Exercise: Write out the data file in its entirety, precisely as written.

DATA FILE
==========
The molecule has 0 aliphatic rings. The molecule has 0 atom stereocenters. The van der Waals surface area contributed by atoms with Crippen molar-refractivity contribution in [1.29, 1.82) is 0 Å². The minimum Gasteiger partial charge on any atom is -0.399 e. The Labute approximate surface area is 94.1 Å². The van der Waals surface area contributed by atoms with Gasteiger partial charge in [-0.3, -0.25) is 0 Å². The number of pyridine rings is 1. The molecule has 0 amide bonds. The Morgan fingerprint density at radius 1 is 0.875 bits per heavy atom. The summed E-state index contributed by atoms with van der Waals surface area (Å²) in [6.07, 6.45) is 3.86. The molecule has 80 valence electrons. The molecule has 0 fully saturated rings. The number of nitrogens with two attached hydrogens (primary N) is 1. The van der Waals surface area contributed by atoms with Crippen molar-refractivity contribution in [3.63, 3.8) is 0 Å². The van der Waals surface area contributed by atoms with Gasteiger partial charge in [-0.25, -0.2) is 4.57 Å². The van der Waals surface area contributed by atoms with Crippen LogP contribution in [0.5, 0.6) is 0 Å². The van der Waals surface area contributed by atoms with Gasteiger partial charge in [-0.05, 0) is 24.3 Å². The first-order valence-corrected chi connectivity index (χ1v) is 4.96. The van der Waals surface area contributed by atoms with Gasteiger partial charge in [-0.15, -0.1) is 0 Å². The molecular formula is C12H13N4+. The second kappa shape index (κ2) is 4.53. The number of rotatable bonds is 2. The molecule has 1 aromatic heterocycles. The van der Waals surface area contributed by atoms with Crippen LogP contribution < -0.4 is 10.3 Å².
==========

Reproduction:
The molecule has 0 aliphatic rings. The molecule has 0 atom stereocenters. The van der Waals surface area contributed by atoms with Crippen molar-refractivity contribution in [1.29, 1.82) is 0 Å². The minimum Gasteiger partial charge on any atom is -0.399 e. The Labute approximate surface area is 94.1 Å². The van der Waals surface area contributed by atoms with Gasteiger partial charge in [-0.3, -0.25) is 0 Å². The number of pyridine rings is 1. The molecule has 0 amide bonds. The Morgan fingerprint density at radius 1 is 0.875 bits per heavy atom. The summed E-state index contributed by atoms with van der Waals surface area (Å²) in [6.07, 6.45) is 3.86. The molecule has 80 valence electrons. The molecule has 0 fully saturated rings. The number of nitrogens with two attached hydrogens (primary N) is 1. The van der Waals surface area contributed by atoms with Crippen molar-refractivity contribution in [3.63, 3.8) is 0 Å². The van der Waals surface area contributed by atoms with Gasteiger partial charge in [-0.25, -0.2) is 4.57 Å². The van der Waals surface area contributed by atoms with Crippen LogP contribution in [0.5, 0.6) is 0 Å². The van der Waals surface area contributed by atoms with Gasteiger partial charge in [-0.05, 0) is 24.3 Å². The first-order valence-corrected chi connectivity index (χ1v) is 4.96. The van der Waals surface area contributed by atoms with Gasteiger partial charge in [-0.15, -0.1) is 0 Å². The molecular formula is C12H13N4+. The second kappa shape index (κ2) is 4.53. The number of rotatable bonds is 2. The molecule has 1 aromatic heterocycles. The van der Waals surface area contributed by atoms with Crippen LogP contribution < -0.4 is 10.3 Å².